If you look at my writings 2 years ago, you will see the anger. You can read the letter to my birth mother and feel my anger. You can read her letter I wished she wrote back to me and see there was healing in writing that. Next, I will be writing a letter in response to what I wished she wrote me. I had to do the work and uncover the truth, so I could work on my deep seeded emotional issues with abandonment and rejection before I could write the next letter or move forward with my life. This healing journey is a process, and I had to accept the fact that this pain may never go away, but processing my feelings like I need to are helping me and I pray that in time things get easier, most important I need to believe with my heart that it will get easier.
I will be 40 in about 6 weeks. I wish I could figure out how to be happy on my birthday. Don’t you know if I could I would? I’m learning that now I can cry, and talk about my feelings and that’s okay.  Does anyone really want to hear it? I honestly don’t think so and that’s why I write. This is a healing place for me. I feel like if only I would have gotten that letter from my birth mother, like she promised I could take it out on my birth day and read it and maybe it would make me feel better.  But instead, I have nothing. I wish everyone close to me would write me letters for my birthday, but I wonder if they will think I’m crazy for this one simple request?  I feel like if I ask, it won’t be sincere or true so no need to bother. If I could open up a basket or a box full of letters I think I would ball like a baby. No one on earth but God understands the depths of my pain in this area. I’m so thankful I can share it with my blog readers.
Every day in every way I am reminded of the loss of my first family. I’ve accepted the loss, and I have recently accepted the pain that may never go away. I’m so thankful that my healing started before my kids moved out of my house. I don’t think I could do this alone, or without them here to take my mind off of it on occasion. Mother duties call daily, and this gets my mind away from reality.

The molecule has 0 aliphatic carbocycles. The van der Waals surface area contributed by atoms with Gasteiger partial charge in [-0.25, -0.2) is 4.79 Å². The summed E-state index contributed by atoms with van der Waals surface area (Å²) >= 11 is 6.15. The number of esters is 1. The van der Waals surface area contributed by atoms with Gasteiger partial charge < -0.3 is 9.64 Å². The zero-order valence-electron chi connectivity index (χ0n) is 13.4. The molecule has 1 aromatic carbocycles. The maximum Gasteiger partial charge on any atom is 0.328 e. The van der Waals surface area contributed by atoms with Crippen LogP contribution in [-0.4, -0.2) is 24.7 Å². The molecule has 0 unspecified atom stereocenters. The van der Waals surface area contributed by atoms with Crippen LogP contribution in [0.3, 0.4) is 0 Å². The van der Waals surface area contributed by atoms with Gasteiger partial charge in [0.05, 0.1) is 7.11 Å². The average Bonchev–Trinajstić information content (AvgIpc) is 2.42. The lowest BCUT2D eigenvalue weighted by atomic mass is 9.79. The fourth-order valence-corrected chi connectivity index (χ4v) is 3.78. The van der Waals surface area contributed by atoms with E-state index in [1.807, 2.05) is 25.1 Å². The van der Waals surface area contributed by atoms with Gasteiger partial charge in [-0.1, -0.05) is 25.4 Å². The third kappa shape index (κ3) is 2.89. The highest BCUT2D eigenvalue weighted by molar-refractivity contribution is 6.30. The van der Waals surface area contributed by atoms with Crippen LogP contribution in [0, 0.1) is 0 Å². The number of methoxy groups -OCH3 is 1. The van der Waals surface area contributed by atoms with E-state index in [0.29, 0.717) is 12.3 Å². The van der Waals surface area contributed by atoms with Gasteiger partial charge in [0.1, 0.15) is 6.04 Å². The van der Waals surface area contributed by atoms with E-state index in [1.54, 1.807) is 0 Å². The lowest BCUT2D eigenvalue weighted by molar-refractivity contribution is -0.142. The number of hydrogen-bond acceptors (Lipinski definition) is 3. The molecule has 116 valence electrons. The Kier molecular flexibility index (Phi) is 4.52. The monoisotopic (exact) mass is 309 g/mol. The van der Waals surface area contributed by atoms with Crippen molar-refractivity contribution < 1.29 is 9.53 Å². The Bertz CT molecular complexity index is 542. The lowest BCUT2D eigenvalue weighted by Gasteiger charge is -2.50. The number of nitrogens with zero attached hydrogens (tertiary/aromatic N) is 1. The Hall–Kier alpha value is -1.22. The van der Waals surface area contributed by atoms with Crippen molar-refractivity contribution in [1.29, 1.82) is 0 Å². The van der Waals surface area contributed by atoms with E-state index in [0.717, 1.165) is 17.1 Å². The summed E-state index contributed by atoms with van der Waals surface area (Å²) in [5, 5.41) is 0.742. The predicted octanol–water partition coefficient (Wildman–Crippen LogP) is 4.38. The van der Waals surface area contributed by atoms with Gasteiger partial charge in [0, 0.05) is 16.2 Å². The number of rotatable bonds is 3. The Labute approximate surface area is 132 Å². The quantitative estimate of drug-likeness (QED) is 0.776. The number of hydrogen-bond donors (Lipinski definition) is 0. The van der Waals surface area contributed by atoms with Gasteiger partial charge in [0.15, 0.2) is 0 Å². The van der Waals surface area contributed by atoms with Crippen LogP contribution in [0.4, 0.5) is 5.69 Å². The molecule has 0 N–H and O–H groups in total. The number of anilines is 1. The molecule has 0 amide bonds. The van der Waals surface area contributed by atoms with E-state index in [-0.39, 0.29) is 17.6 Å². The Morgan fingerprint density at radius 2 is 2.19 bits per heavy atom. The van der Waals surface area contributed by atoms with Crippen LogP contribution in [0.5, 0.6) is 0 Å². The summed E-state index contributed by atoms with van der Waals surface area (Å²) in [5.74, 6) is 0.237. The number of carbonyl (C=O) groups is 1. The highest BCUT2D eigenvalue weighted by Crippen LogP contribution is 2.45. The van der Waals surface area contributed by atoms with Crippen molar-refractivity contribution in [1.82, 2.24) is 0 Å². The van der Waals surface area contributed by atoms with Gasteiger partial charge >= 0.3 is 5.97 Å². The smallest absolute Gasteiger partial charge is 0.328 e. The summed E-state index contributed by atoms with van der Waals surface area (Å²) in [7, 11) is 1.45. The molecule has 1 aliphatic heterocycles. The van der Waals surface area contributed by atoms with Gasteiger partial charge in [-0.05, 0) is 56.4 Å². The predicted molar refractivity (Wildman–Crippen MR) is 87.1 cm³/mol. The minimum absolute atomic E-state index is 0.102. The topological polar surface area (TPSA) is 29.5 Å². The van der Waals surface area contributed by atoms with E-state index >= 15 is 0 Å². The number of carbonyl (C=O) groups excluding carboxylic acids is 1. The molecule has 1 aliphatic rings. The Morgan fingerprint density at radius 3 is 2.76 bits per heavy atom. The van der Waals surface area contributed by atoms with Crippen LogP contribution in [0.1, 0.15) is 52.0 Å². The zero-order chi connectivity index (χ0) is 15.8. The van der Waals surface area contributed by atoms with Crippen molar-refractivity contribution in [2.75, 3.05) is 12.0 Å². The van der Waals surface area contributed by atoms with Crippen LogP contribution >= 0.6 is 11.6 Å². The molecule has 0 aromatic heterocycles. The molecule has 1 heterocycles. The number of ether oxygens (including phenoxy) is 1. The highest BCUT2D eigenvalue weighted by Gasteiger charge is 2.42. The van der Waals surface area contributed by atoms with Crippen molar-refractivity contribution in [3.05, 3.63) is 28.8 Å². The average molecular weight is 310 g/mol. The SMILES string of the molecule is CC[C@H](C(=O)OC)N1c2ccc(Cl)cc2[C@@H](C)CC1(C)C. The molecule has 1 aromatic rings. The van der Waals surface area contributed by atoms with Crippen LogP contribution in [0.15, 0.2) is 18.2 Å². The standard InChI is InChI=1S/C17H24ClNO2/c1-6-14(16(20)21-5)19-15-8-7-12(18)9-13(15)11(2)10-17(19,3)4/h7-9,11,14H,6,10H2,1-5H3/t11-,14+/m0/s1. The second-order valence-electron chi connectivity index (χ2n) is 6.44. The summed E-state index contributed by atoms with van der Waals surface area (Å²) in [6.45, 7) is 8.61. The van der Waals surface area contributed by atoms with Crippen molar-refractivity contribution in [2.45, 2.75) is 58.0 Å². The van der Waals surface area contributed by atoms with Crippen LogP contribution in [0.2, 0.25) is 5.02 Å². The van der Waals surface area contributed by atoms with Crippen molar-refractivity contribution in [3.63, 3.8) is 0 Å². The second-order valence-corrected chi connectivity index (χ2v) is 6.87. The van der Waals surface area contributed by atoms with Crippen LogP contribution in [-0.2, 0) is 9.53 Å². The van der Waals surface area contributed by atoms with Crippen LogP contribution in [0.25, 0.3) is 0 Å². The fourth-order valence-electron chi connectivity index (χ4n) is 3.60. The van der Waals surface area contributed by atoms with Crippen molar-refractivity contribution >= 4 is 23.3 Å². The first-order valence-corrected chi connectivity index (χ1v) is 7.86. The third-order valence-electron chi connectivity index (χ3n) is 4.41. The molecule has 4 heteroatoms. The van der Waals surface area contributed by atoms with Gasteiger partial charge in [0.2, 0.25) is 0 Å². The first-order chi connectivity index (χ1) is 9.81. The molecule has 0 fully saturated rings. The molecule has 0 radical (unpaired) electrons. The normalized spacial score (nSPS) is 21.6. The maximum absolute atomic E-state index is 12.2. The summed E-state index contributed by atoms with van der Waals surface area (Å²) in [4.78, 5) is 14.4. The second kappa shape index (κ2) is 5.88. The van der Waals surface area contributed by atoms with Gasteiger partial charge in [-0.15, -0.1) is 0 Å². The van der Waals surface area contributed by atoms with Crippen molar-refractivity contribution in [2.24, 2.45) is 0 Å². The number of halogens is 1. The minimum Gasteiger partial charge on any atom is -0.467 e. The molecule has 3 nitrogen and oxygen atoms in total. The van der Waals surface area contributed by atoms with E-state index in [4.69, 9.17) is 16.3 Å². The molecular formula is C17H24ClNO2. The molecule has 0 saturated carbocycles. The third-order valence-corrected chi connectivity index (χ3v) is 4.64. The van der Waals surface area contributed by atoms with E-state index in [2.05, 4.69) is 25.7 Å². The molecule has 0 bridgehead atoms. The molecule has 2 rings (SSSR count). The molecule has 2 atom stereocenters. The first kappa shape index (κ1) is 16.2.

I’ve come to the conclusion that Learning the TRUTH is the ONLY way to healing and freedom.
Now, as I go get ready for church I feel great I got all this off my chest and I’m thankful for this place that is healing for me.
Thanks for reading!

I Write,I Cope- Adoptee In Recovery

Good morning everyone,
I just had it in my heart to write a little this morning before I go to work. I have a lot on my mind, as usual. But God is getting me through each day because I’m choosing to rely on him in my time of need.
I will give you a little update on my life. This coming Thursday April 3, 3014 I will give my testimony again at Celebrate Recovery. If you don’t know about this ministry it’s been life saving for me and many others around. It’s the largest Christ-centered recovery ministry in the world. I began attending in Oct 2012 and have been going ever since. My root issues are abandonment & rejection from being given UP for adoption. The side effects were anger, rage, low self-esteem, sexual issues and alcohol abuse. I say sexual issues because I was always trying to fill that void in my life with men, and sex but all I really ever wanted was my REAL mother. I know that might bother some people, but when you grow up not knowing who you are, or where you come from it causes a MAJOR trauma and a very low sense of sadness for me that I can’t even describe.